Few of us would admit to having pockets of self-hatred. It feels shameful and immature. Admitting to another person — yes, out loud — that we struggle to accept ourselves is mandatory if we want to find freedom. In my battle against self-hatred, I have found that simply talking about it isn’t enough. I need to actually call it sin and deal with it as such.
Labeling self-hatred as a sin might seem counter-intuitive. Hear me out. We are all created in God’s image. God himself stated that his creation was good. That means God sees me, a fifty-four year old woman carrying an extra twenty pounds, with an angular nose and small eyes, as good. Any pejorative labels I stick on myself simply discount this reality.
As people who follow Jesus, we hopefully know what to do with sin: confess it (as in out loud to another human being) and repent. Over the years, I’ve found confession increasingly easy. It’s the repentance part which takes concerted effort and determination. I have trained myself to listen to my self talk. When I was younger and made mistakes, I would often think, “What a jerk. I can’t believe I was so stupid.” Or I’d glance at myself as I passed by a mirror and categorize everything that I deemed unacceptable about my body. I now know and recognize such thoughts as the enemy’s. I will not submit to them. I want to live out the rest of my days being able to accept who I am and what I look like even as I endeavor to be transformed into Christ’s image. So when those pesky thoughts pop up or when I notice that I’m avoiding mirrors, I actually say — out loud and with as much authority as I can muster — “I rebuke you spirit of self-hatred. Leave me alone and go to the foot of the cross.” If Scripture is to be believed, our enemy is not “flesh and blood but evil rulers and authorities of the unseen world” (Ephesians 6:12). If you have committed your life to Christ, the authority we have is greater than the enemy’s authority and he has to obey us. And rest assured, as you are reading this, he wants you to think I’m a lunatic.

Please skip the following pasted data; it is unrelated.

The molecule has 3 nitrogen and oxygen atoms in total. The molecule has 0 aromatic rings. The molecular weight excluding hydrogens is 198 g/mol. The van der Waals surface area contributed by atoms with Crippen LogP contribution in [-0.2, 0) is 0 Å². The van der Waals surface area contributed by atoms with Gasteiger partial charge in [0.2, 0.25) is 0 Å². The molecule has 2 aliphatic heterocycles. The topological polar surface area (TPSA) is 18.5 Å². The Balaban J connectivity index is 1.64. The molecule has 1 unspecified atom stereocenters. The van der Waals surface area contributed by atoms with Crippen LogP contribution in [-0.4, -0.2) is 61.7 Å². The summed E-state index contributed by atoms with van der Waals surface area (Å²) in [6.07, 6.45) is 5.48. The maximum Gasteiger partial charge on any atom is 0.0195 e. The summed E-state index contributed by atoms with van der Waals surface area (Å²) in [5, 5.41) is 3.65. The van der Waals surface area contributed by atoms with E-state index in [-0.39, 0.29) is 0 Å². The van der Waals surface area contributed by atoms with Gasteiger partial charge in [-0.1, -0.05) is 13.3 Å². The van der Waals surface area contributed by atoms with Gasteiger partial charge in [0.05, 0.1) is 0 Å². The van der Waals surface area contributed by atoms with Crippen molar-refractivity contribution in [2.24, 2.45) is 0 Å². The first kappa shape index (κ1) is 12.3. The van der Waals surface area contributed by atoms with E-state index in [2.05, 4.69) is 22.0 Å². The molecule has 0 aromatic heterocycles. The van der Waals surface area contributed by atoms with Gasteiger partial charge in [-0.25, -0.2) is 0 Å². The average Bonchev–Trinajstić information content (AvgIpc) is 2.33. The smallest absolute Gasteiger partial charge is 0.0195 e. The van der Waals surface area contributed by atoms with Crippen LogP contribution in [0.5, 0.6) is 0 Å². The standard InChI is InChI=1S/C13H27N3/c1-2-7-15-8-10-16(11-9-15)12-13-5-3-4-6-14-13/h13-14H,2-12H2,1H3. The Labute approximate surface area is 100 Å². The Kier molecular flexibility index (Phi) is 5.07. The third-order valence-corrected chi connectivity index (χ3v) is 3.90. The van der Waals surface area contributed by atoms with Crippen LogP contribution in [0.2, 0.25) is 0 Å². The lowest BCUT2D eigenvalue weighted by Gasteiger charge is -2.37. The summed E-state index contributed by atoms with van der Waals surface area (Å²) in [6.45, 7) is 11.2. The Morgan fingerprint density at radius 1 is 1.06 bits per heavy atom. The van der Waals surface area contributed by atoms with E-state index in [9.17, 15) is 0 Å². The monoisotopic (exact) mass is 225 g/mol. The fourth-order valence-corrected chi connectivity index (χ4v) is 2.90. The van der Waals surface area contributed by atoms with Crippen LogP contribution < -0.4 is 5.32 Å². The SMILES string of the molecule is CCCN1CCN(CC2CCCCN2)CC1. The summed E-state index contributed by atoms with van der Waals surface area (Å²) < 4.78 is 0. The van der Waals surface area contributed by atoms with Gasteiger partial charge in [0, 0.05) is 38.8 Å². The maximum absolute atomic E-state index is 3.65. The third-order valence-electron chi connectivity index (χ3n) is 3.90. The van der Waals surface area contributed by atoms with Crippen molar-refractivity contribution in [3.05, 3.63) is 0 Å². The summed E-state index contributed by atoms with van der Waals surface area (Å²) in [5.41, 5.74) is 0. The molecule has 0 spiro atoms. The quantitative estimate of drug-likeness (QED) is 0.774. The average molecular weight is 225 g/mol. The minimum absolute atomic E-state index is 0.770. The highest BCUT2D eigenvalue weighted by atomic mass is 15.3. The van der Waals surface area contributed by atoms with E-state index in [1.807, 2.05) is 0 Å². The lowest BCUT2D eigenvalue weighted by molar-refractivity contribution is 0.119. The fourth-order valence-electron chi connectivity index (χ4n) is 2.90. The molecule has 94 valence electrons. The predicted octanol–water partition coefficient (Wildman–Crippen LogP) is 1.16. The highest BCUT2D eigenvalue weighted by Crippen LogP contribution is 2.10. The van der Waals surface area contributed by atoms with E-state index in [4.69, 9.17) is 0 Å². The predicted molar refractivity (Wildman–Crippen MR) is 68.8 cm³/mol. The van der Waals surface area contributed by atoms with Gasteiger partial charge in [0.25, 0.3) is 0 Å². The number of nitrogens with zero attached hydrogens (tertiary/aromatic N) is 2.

As a challenge, ask a friend to make some photos of you. Look directly into the camera. Spend sometime with the images and purge the negative thoughts that surface. God does not want us to hide and He does not want us to condemn ourselves.
One of these recent shoots wasn’t going well. My subject was balled up with anxiety and no amount of affirming words could help her relax. Though I knew this was risky, I said, “This is not my normal protocol but I’d like to pray for you and for this time. Would that be okay?” She seemed skeptical but agreed. I invited God’s presence into the room, into her mind, and told any accusing spirits to leave. The shoot went well from then on.
We are living in a war zone; don’t assume you have to make friend with the enemy. Next time you find yourself on the other end of a camera lens, think of all of the unique ways that you reflect the image of God. Remember that you are fearfully and wonderfully made. And then smile — really smile — because You. Are. Beautiful.